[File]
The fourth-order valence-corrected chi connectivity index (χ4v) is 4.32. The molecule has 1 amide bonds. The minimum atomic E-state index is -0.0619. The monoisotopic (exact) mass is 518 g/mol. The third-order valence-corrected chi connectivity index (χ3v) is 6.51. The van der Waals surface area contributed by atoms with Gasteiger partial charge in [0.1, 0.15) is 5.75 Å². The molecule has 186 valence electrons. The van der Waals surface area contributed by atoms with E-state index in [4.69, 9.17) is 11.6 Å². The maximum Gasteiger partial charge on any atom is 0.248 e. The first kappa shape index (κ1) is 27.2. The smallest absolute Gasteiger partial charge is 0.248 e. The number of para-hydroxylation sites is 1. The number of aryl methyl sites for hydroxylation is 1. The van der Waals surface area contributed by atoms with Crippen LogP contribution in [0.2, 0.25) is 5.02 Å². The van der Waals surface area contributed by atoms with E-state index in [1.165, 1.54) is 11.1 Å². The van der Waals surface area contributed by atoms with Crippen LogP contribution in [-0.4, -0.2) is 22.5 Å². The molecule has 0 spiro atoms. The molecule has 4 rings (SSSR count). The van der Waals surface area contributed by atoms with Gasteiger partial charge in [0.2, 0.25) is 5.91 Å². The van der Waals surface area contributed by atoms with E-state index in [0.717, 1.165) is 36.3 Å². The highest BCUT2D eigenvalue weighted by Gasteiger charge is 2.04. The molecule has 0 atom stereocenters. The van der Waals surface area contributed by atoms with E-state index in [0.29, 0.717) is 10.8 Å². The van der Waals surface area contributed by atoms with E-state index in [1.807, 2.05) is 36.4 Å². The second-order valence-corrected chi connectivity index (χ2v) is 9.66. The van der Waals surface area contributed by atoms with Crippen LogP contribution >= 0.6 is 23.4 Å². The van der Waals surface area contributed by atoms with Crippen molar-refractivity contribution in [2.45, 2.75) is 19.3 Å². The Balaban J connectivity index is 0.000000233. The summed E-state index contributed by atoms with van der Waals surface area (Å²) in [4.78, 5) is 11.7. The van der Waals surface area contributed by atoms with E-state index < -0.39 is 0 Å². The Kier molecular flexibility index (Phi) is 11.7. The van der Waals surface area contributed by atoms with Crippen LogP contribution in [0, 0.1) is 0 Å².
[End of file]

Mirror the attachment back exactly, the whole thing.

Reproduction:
The fourth-order valence-corrected chi connectivity index (χ4v) is 4.32. The molecule has 1 amide bonds. The minimum atomic E-state index is -0.0619. The monoisotopic (exact) mass is 518 g/mol. The third-order valence-corrected chi connectivity index (χ3v) is 6.51. The van der Waals surface area contributed by atoms with Gasteiger partial charge in [0.1, 0.15) is 5.75 Å². The molecule has 186 valence electrons. The van der Waals surface area contributed by atoms with E-state index in [4.69, 9.17) is 11.6 Å². The maximum Gasteiger partial charge on any atom is 0.248 e. The first kappa shape index (κ1) is 27.2. The smallest absolute Gasteiger partial charge is 0.248 e. The number of para-hydroxylation sites is 1. The number of aryl methyl sites for hydroxylation is 1. The van der Waals surface area contributed by atoms with Crippen LogP contribution in [0.2, 0.25) is 5.02 Å². The van der Waals surface area contributed by atoms with E-state index in [1.165, 1.54) is 11.1 Å². The van der Waals surface area contributed by atoms with Crippen LogP contribution in [-0.4, -0.2) is 22.5 Å². The molecule has 0 spiro atoms. The molecule has 4 rings (SSSR count). The van der Waals surface area contributed by atoms with Gasteiger partial charge in [0.2, 0.25) is 5.91 Å². The van der Waals surface area contributed by atoms with E-state index in [0.717, 1.165) is 36.3 Å². The highest BCUT2D eigenvalue weighted by Gasteiger charge is 2.04. The molecule has 0 atom stereocenters. The van der Waals surface area contributed by atoms with E-state index in [0.29, 0.717) is 10.8 Å². The van der Waals surface area contributed by atoms with E-state index in [1.807, 2.05) is 36.4 Å². The second-order valence-corrected chi connectivity index (χ2v) is 9.66. The van der Waals surface area contributed by atoms with Crippen LogP contribution >= 0.6 is 23.4 Å². The van der Waals surface area contributed by atoms with Crippen molar-refractivity contribution in [2.45, 2.75) is 19.3 Å². The Balaban J connectivity index is 0.000000233. The summed E-state index contributed by atoms with van der Waals surface area (Å²) in [4.78, 5) is 11.7. The van der Waals surface area contributed by atoms with E-state index < -0.39 is 0 Å². The Kier molecular flexibility index (Phi) is 11.7. The van der Waals surface area contributed by atoms with Crippen LogP contribution in [0, 0.1) is 0 Å².